If you’ve ever had to disentangle spiny cockleburs from a dog’s fur, you know just how problematic these prickly little pests can be. But inconvenience isn’t the worst of the problems. The cocklebur plant itself is poisonous to livestock.
A coarse, herbaceous annual weed, cockleburs start growing in the spring, mainly along fencerows, ditches and low-lying areas of pastures. The cocklebur is found throughout the world, but here in the United States, Xanthium strumarium is the species involved in livestock toxicity. Cocklebur poisonings are also common in Australia and South Africa.
Toxicity to animals can occur at different times of the year, but newly emerged plants are the biggest concern. The toxic principle, carboxyatractyloside, is present in the seeds and young seedlings, especially during the two-leaf stage of growth. The toxin concentration drops rapidly when the first true leaves appear.
Early spring is a problem time in pastures, but animals can be poisoned later in the year when mature seeds drop and start to grow. Hogs are particularly susceptible to cocklebur poisoning, but the seedlings will also poison chickens, sheep, cattle and horses. Usually animals don’t eat the seeds for obvious reasons, but problems can also occur when cattle are fed whole cottonseed or hay contaminated with cocklebur. Seedlings are toxic even when dead and dry.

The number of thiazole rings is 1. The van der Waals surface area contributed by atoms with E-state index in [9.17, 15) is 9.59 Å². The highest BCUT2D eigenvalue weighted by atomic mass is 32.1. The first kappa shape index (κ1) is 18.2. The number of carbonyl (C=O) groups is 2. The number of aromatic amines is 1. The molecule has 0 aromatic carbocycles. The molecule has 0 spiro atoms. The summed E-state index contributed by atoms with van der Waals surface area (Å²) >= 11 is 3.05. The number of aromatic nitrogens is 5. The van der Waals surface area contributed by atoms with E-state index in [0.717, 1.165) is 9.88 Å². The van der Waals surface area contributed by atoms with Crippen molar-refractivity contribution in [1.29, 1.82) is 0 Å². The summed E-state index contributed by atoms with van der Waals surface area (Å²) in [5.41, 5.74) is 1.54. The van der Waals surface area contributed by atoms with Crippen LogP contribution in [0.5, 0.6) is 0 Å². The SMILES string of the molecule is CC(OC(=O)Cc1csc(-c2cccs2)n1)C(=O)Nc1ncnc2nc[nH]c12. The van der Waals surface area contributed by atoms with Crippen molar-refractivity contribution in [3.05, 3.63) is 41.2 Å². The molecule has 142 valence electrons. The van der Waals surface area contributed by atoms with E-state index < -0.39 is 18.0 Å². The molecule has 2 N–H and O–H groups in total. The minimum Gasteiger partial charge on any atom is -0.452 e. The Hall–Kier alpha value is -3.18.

Signs of toxicity in livestock include depression, reluctance to move, a hunched posture, nausea, vomiting, weakness, prostration and labored breathing; they will also show an abnormal posture with the back extremely arched due to muscle spasms. You may see leg paddling and convulsions when lying down. Coma and death are possible. Other indications of cocklebur toxicity are hypoglycemia, increased vascular permeability and gastrointestinal tract irritation.
The minimum lethal dose of cocklebur seeds is about 0.3% of body weight; for rough figuring, that is 10-20% of cattle feed intake. Thirty years ago, the Journal of Veterinary Diagnostic Investigation reported an incidence of cocklebur toxicosis in cattle. The cattle were fed hay contaminated with mature cocklebur plants. Clinical signs ranged from death to hyperexcitability, blindness, tense musculature, spastic gaits, lying down and convulsions. Researchers reported 100-200 ppm of carboxyatractyloside in the rumen contents.
Good pasture management can greatly reduce the risk of cocklebur poisoning. Clipping pastures before seeds mature can help eliminate the spread of this weed. Many herbicides are labeled for cocklebur control, so a solid weed-control program is also effective. Rotational grazing will allow your pasture grass to thrive and discourage the growth of weeds and toxic plants. In addition, ensuring your animals have a quality feed and source of hay free of cocklebur contamination will help you avoid potential problems.
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